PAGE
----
Adam Rank is a writer and analyst for NFL.com. He can be seen during the week on NFL Network’s “NFL Fantasy Live” as well as heard alongside Dave Dameshek on the “Dave Dameshek Football Program” podcast. His daily “Pick Six” column is one of the most popular features on NFL.com. When Rank is not spewing his fantasy knowledge, you can catch his comedic standups around the Los Angeles and Orange County areas.
I have had the pleasure to work with Rank over the last two seasons at NFL.com. I sat down with him to discuss his rise to the top of the fantasy football ranks as well as how fantasy participation amongst females is growing rapidly.
How long have you been playing fantasy football?
I hesitate to answer this, on the grounds that it’s going to make me seem really old, but I don’t think I can avoid that fact. I’ve actually been playing, I want to get the year correctly, since 1993. I know my first fantasy football team had Thurman Thomas on it. It was an auction draft and the first time ever doing it I wanted to bid the guy up. I ended up getting stuck with Thurman Thomas, but I also had Emmitt Smith, so it worked out. We’re closing in on twenty years.
What were your initial thoughts on fantasy football?
It sounded really cool. I was a guy who grew up collecting football cards playing a game called Strat-o-matic, where you used dice and it was a game with cards and if you rolled a 12 you would say, oh look four-yard rush or something like that, so that kind of geeky thing with numbers and things really appealed to me. So when somebody brought up the thing of playing fantasy football, it was like ‘Yeah, this is a fantastic idea.’ It allows me to follow some players and helped with my interest in the game because at that time the Rams, the team I grew up watching, were terrible. It gave me a reason to wake up for the 10AM games.
How has fantasy football changed throughout the years?
Just people becoming more savvy. It used to be a lot of guys just playing their favorite players, you know someone who was a Raiders fan would be drafting a bunch of Raiders or Chargers fans drafting Chargers, but now you see people being savvy, really paying attention to things like depth charts and rosters, and knowing who William Powell is. Ryan Williams goes out for the Cardinals and instantly people know who William Powell is, the backup running back. They’ve looked at these guys, they’ve wanted to have deep sleepers. Now everybody is trying to get so far ahead. You always hear on our show [NFL Fantasy Live], people will talk about a guy they’re trying to swindle right now, and it’s becoming nearly impossible to do that anymore. Even the most casual fantasy fan has a pretty good knowledge of the game.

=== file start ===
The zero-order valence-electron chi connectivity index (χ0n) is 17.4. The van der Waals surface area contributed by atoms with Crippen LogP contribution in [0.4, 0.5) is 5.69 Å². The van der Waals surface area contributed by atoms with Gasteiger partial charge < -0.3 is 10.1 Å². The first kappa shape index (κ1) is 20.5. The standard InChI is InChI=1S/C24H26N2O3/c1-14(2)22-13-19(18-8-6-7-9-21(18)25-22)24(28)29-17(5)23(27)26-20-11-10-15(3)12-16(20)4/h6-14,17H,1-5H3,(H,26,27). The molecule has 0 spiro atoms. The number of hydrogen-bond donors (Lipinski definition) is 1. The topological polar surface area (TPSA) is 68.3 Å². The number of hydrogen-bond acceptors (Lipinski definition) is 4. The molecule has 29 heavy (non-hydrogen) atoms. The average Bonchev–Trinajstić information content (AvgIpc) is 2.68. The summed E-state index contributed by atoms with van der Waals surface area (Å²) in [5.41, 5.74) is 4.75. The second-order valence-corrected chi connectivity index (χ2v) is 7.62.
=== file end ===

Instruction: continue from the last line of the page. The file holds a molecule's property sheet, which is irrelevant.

How did you become a fantasy football analyst?
That’s a good question. I’ve had like a long career in the NFL, again not trying to date myself, going back to when I interned at NFL Publishing back in 1995,
writing about the league and everything. And back in 2008, there was an opportunity here to do a little bit more writing and I really just wanted to stretch my wings. Fantasy football was always something I’d been interested in, always been writing about it, and figured I could bring something that was a little bit different. If you read a lot of the fantasy experts out there, a lot of it is straight forward numbers like, you know the Cleveland Browns allowed the 4th most points to fantasy running backs, and that information is great, but I figured that I mixed a little bit of a blend of numbers and entertainment. You always have to have a little gut feel, kind of like when you’re playing poker. I know the odds, I know that I should be folding or throwing this into the muck but I just got a feeling, I want to play this out, chase something. I feel that I’m a little bit of a goofball too and can bring something new and different to the table. A couple of years ago we started with writing blog posts, and then it evolved into doing three-minute video hits talking fantasy football with Michael Fabiano and Lindsey Soto. And that grew into an hour and a half show every Sunday morning on NFL.com, which grew into a daily show on NFL.com/Network, to now an hour-long show on NFL Network, and it’s been just progressing ever since. I hate to be talking about being in the right place at the right time, but it was just something I pursued and something I really believed in, and stayed connected and stayed in touch with everything and it was a big thing, so I wanted to be apart of it.
For skeptics who believe fantasy football to be a waste of time and pointless, what would you say?